Nowadays we are seeing, in the US, confederate statues being pulled down, street names being changed, and unfortunate stereotypes such as Aunt Jemima retooled to be more in line with present-day culture. I remember when the “Sambo’s” pancake restaurant chain, named after the children’s story “Little Black Sambo”, went out of business due to this same kind of cultural pressure. I was kind of sorry to see Sambo’s go. I thought the concept was kind of clever, plus I knew the original story was not about a Black person in the US but about a child in India. The tigers running around the tree and turning into ghee – it was cute. At the time I thought, “PC wins again.” I guess this has been happening throughout history – certain images in the public eye are discovered to be sending the wrong message, so they are scrapped in favor of more “enlightened” ones. And certainly, images we adopt unthinkingly are the source, as well as the result, of much misunderstanding and prejudice. In the end, it has to be a good thing – even if beloved cultural icons must be sacrificed in the process. It’s one of the ways human beings can be said to be evolving.

Well-loved family book, now no longer PC

At the same time as we are becoming more sensitive to such things, however, there seems to be a widespread resistance in popular culture to doing any kind of good at all. In a book I am reading, Rule Makers – Rule Breakers by Michele Gelfand, “tight” (rule-making) cultures are equated with stultifying security, and “loose” (rule-breaking) cultures with freedom and creativity. Generally speaking, mass culture these days seems to be on the side of the one who stirs things up rather than the one who contributes to order. Is good equal to order? Of course not. Surely both are necessary for a functioning state. Making social progress requires both a status quo (rule makers) and people to push against it (rule breakers). But pointing fingers at one or the other is not productive.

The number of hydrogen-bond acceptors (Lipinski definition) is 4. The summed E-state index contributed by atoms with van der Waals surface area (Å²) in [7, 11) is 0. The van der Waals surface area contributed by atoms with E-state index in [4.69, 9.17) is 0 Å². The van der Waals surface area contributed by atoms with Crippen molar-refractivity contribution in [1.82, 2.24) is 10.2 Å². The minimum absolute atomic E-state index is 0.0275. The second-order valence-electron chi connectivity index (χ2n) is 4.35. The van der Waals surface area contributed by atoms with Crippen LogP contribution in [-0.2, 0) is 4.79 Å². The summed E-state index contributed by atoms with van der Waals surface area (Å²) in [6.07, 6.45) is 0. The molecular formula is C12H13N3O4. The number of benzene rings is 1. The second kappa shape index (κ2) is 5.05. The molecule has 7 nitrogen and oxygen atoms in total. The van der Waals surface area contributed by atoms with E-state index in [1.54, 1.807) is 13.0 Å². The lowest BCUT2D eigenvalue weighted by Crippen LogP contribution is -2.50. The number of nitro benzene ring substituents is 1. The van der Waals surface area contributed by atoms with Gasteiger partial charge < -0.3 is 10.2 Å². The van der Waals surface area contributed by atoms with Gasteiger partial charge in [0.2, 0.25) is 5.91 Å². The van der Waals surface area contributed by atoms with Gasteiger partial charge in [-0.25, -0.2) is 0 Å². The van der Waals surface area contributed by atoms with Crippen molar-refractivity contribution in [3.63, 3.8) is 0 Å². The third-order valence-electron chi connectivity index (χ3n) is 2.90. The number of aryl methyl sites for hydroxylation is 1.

Where am I going with this? I think there is a real danger in condemning actions such as public mask wearing as “virtue signaling”. Sometimes society demands that we “take the high road” by doing something for the public good, even if it involves a little private discomfort. This kind of thinking seems to be lacking these days in mass culture. In the comic strip Calvin & Hobbes, Calvin’s dad used to say that activities like shoveling snow “build character”. What if he was right?

That is what the world could stand a little more of, right now – character. If people perform an action that shows they are on the side of the common good, they don’t deserve to be put down with a derogatory word. The important thing is that we consider our thoughts, words, and actions in any situation carefully – are we truly “taking the high road”? Are we making enough of an effort to live, and show, what we know is right? Does anything good come out of our showing this – are we at least setting an example to others?

I welcome your comments.